I need help designing a class ab amplifier to power an 8 ohm 0.2W speaker to create an alarm sound. I'm outputting a sine wave at 150Hz and 5Vpp from a TI microprocessor.

Questions 1: A class AB amplifier amplifies the current not the voltage correct?

I have a couple NPN and PNP transistors, 2N3904 and 2N3906.

Question 2: If Q1 is correct. Will my uP be able to output enough current for these BJT's to amplify? Or do I need some sort of preamplifier or anything before I get to the AB amplifier?

Question 3: How do I figure this out through the BJT's datasheets? What do I look for on them to figure this stuff out for myself? Is it the current gain plot shown below? enter image description here

Seeking analog help!


1 Answer 1


Q1: A full class AB amp could amplify voltage and current. I suspect you mean a specific topology of a class AB amp. And from what you describe, I suspect you mean two transistors driven with diodes as voltage shifters which yes does not amplify voltage, only current. The example below is only Class B, but will suffice just fine for an alarm.

Push-Pull Class B amp
Push-Pull Class B Amp

Q2: If your expected circuit is anything like the picture above, then you shouldn't be using current from the uP to send directly into the BJT's. Your uP sends a voltage, this should be coupled by capacitors and then you should send the voltage signal to the amplifying stage which then uses current from the supply to drive the BJT amplification. Even if you choose not to capacitively-couple your input signal to your amp stage, you'd tie in the uP signal between the diodes. You'd notice that even then, any current coming from the uP is not current that travels through either BJT. Therefore, you don't have to worry about the gain between your uP output and the amp, you have to worry about the current flowing through R1 and R2 and how much gain you'll need there.

Q3: Becomes moot if what I answered in Q2 is correct. This is because your current input is determined by R1 and R2 then rather than the uP output.

You'll likely want to place an extra capacitor as well between your amp output and Rl (a much larger one than the input side to the amp) so that you isolate DC voltages from the AC signal you're trying to send to the speaker. This would allow your speaker to operate from -2.5V to 2.5V (for example) rather than from 0 to 5V which is what your uP will be powered/operated with.

For more detail on component values, then you'd want to look at BJT gains.

First you'll want to know what maximum voltage you'll want to drive your speaker with. Using Ohms law and the relation to power you can use V^2/R=P. Or V = sqrt(P*R). That would give you V=1.26V but that's only at DC. A sine wave with equivalent power to DC would be sqrt(2) times that or 1.79V. And since it's a sine wave it'd be +/-1.79V or 3.58Vpp. That's a pretty large range, but within the operating capability of a 5V power supply.

Using the other form of the power equation P=I^2*R, you can find the maximum current you'll want to drive the speaker with: 0.158 amps but once again that's at DC so your maximum current will be sqrt(2) times that for AC or 0.224 amps. Your Hfe plot shows that your current gain ranges from 70 to 170 so pick a number in there and see if it'll work. 100 is a good place to start. If you want the ability to output 0.224 amps, with a gain of 100, you'd need the input to the transistor to be 0.00224 or 2.24 miliAmps. I'd start there with your resistor biasing. Assume 0.7 V drops across each diode, Vcc is 5V and R1 and R2 are equal. That means 3.6/2 V or 1.8V drops across each resistor. 1.8V/0.00224A = 803 ohms. I'd start there and see if it works.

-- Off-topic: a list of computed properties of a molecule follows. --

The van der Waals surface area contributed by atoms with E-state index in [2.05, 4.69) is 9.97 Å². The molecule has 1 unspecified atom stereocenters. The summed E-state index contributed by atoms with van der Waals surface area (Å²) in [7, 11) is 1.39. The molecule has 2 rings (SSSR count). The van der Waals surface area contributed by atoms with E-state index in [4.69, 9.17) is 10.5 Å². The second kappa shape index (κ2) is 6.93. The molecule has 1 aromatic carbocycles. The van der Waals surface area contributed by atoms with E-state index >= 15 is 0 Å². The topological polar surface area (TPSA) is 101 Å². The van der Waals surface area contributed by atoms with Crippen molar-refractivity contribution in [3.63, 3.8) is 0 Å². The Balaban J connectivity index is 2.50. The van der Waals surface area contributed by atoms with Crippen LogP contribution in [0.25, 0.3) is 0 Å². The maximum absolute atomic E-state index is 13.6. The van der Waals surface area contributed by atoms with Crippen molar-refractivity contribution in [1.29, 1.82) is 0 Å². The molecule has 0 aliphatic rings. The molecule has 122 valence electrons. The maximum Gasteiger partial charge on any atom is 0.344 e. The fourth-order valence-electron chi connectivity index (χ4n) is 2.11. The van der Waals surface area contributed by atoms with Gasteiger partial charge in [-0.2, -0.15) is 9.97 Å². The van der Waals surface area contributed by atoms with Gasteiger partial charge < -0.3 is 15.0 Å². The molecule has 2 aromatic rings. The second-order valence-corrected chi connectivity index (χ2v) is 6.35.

For the coupling capacitors I'd go as large as you have them within reason. 1uF to 100uF is probably a good place to start.

A word of caution, do not take the values I've given here and blindly place them into a production PCB. It is bound to fail miserably. Take the circuit and component values given here create the circuit on a breadboard and then toy with/modify it until you understand it prior to trying to put it into a PCB. All values here are estimates and first order guesses. Also, DO NOT use 12V or 19V to drive a dainty speaker like that unless you want to watch a lot of diodes, transistors, and speakers release all their magic smoke.

  • \$\begingroup\$ The input caps do block the uP from having to provide the DC bias of the circuit. But they still have to provide some current at 150hz as the caps will look like resistors of value 1/(2 x pi x 150 x C). If you pick C well it won't be much but it's not zero. \$\endgroup\$
    – hwengmgr
    Commented Apr 3, 2015 at 22:23
  • 1
    \$\begingroup\$ Capacitors don't buffer. They block DC. Normally there would be a voltage amplification stage preceding the output stage you've shown. \$\endgroup\$
    – user207421
    Commented Apr 3, 2015 at 23:37
  • 1
    \$\begingroup\$ This output stage is Class B, as one output device turns off almost exactly where the other turns on there is no region where it is operating in Class A. But that doesn't affect its suitability for the application at all. \$\endgroup\$
    – user16324
    Commented Apr 3, 2015 at 23:39
  • \$\begingroup\$ How do I know what size resistors and capacitors to use? I have to option to use Vcc as 12V or 19V, they will both be available on my PCB. \$\endgroup\$
    – EE_Eric
    Commented Apr 3, 2015 at 23:47
  • \$\begingroup\$ @BrianDrummond Can you expand on that or point me towards a source where I can learn more? Everything I'm reading classifies this circuit as a push-pull class AB amplifier. As far as I can tell, both transistors would be at least slightly on for about 70% of the full range. Wouldn't that make it class AB? At 0 input, there's still quiescent current flowing through both transistors, right? \$\endgroup\$
    – horta
    Commented Apr 4, 2015 at 2:44

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